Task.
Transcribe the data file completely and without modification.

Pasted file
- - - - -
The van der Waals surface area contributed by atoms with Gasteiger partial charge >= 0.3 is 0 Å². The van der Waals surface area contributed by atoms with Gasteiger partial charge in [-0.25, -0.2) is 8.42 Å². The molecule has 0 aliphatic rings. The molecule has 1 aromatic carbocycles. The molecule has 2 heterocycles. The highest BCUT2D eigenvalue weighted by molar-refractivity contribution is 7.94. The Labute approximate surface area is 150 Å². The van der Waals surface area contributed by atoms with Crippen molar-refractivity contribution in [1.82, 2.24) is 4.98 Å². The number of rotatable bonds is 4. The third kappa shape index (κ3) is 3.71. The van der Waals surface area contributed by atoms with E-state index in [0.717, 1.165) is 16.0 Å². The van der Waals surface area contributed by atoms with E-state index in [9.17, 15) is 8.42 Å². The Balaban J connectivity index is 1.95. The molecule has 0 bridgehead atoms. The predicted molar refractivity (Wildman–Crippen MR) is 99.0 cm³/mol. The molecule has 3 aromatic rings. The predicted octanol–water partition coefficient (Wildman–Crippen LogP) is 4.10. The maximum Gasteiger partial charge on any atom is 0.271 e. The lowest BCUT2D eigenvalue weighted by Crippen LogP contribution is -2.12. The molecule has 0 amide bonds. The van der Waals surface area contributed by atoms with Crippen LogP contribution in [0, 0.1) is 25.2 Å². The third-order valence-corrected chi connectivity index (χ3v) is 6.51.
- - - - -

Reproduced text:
The van der Waals surface area contributed by atoms with Gasteiger partial charge >= 0.3 is 0 Å². The van der Waals surface area contributed by atoms with Gasteiger partial charge in [-0.25, -0.2) is 8.42 Å². The molecule has 0 aliphatic rings. The molecule has 1 aromatic carbocycles. The molecule has 2 heterocycles. The highest BCUT2D eigenvalue weighted by molar-refractivity contribution is 7.94. The Labute approximate surface area is 150 Å². The van der Waals surface area contributed by atoms with Crippen molar-refractivity contribution in [1.82, 2.24) is 4.98 Å². The number of rotatable bonds is 4. The third kappa shape index (κ3) is 3.71. The van der Waals surface area contributed by atoms with E-state index in [0.717, 1.165) is 16.0 Å². The van der Waals surface area contributed by atoms with E-state index in [9.17, 15) is 8.42 Å². The Balaban J connectivity index is 1.95. The molecule has 0 bridgehead atoms. The predicted molar refractivity (Wildman–Crippen MR) is 99.0 cm³/mol. The molecule has 3 aromatic rings. The predicted octanol–water partition coefficient (Wildman–Crippen LogP) is 4.10. The maximum Gasteiger partial charge on any atom is 0.271 e. The lowest BCUT2D eigenvalue weighted by Crippen LogP contribution is -2.12. The molecule has 0 amide bonds. The van der Waals surface area contributed by atoms with Crippen LogP contribution in [0, 0.1) is 25.2 Å². The third-order valence-corrected chi connectivity index (χ3v) is 6.51.